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Shape the chain. Starting at one end, place your index finger underneath the chain to support it while pressing the coils down [PHOTO 8].

This will make a slight peak in the middle of the chain [PHOTO 9]. 

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Attach a toggle clasp. Open a 3mm-inside-diameter (ID) jump ring, and attach it to the hook at one end of the chain [PHOTO 10]. Close the jump ring. Attach two more jump rings, leaving the second one open. On the other end of the chain, attach a jump ring to the loop of the hook.
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Attach one half of the clasp to the jump ring on each end [PHOTO 11]. Close each jump ring. 

Attach 5–9mm ID jump rings to the toggle loop, if desired, so the fit of the bracelet is adjustable [PHOTO 12]. Tumble-polish or patinate the bracelet as desired.

Keep the coil going - make a pair of earrings!

1. Make three coil links as you did for the bracelet. Make a single-coil link by cutting a 2 1/2-in. (64mm) piece of wire. On one end of the wire, make a coil as you did for the coil links. On the other end, grasp the wire 5mm (1/4 in.) from the end, and bend the wire over the pliers to form a hook.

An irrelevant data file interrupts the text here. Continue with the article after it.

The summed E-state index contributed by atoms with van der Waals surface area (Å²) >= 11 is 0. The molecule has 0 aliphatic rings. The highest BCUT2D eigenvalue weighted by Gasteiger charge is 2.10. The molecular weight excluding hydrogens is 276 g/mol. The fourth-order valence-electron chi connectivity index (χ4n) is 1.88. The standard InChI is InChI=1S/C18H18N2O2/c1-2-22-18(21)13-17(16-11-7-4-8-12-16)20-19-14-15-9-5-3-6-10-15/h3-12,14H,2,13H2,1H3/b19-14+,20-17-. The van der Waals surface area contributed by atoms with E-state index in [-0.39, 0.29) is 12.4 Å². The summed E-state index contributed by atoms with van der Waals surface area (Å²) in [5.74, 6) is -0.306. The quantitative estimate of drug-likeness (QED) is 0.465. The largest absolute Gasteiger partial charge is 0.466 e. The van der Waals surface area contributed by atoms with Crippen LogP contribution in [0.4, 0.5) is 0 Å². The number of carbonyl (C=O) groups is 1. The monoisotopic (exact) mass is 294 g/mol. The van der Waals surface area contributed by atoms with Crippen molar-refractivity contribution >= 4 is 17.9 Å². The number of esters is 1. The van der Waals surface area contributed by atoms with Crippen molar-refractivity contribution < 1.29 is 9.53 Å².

2. Connect the coil links to each other as you did for the bracelet. Attach the single-coil link by sliding its hook through the hook of the second coil link. Trim the excess wire with flush cutters.

3. Open a 5mm-inside-diameter jump ring and attach it to the hook of the top coil link. Close the jump ring. Attach another 5mm jump ring to the same hook and through the first jump ring. Open the loop of an ear wire, attach both jump rings, and close the loop. Adjust the links with your fingers as you did to shape the chain.

4. Make a second earring. Finish the earrings to match your chain.